Methods: A trial examining an intervention aiming to raise staff immunization rates was performed in primary care community clinics in the Jerusalem area. The study population comprised the staff of 13 randomly chosen intervention clinics during the season of 2007–2008, with another 14 clinics serving as controls. The intervention resulted in a staff vaccination rate of 52.8% compared to 26.5% in the control clinics (66.1% and 32.2% among physicians). No intervention was directed at the patients. Data on patient vaccination and other patient characteristics were extracted from the health funds’ computerized databases.

Results: The percentage of patients vaccinated during the intervention season was 57.8% in both intervention and control groups, reflecting an increase of 14.4% compared to the previous season in the intervention clinics and of 13.4% in the control clinics. Logistic regression demonstrated a statistically significant association between intervention and patient vaccination with an odds ratio of 1.10 (95% confidence interval 1.03–1.18). However, analysis adjusting for clustering did not show a significant association.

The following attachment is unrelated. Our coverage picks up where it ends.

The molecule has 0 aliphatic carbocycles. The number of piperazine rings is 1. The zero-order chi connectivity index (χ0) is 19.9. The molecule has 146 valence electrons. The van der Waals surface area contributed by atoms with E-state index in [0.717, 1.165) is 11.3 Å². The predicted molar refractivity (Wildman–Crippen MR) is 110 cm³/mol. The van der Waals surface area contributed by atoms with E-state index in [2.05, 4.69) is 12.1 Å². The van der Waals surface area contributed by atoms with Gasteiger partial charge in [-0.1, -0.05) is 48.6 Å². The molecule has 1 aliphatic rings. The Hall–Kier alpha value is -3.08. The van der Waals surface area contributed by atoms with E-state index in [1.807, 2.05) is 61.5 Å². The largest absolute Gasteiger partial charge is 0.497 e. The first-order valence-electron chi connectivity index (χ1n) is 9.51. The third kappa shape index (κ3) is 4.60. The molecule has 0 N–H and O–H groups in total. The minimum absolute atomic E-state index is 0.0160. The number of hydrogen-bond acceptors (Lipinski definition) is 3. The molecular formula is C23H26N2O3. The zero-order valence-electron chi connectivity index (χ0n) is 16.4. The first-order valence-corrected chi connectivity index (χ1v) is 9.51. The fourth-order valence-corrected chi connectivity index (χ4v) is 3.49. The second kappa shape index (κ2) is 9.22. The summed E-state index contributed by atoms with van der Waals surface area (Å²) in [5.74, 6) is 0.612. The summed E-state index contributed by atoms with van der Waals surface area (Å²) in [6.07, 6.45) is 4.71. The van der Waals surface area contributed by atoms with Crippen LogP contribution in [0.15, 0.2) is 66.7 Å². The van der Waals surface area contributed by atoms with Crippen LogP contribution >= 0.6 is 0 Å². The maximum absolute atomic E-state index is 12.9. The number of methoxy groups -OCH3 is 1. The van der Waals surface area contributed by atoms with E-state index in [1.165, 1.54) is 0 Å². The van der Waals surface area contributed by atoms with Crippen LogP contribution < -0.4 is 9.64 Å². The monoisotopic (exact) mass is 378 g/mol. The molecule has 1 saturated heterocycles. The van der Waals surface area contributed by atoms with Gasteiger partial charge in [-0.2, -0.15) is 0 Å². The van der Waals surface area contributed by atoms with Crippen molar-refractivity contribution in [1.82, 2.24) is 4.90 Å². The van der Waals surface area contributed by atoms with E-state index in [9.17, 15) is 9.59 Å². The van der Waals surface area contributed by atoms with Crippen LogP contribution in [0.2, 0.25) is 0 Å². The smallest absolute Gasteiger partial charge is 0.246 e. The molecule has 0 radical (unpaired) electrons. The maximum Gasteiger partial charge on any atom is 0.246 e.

Conclusions: Increasing influenza vaccination of the medical staff did not substantially increase patient vaccination. These results do not show any patient benefit from staff vaccination in primary care.
 

February 2009
C. Stein-Zamir, E. Tallen-Gozani, N. Abramson, H. Shoob, R. Yishai, V. Agmon, A. Reisfeld, L. Valinsky and E. Marva

Background: Foodborne Salmonella enterica outbreaks constitute both a threat to public health and an economic burden worldwide.

Objectives: To characterize the pathogen(s) involved and possible source of infection of an outbreak of acute gastroenteritis in a banqueting hall in Jerusalem.

Methods: We conducted interviews of guests and employees of the banqueting hall, and analyzed food items, samples from work surfaces and stool cultures.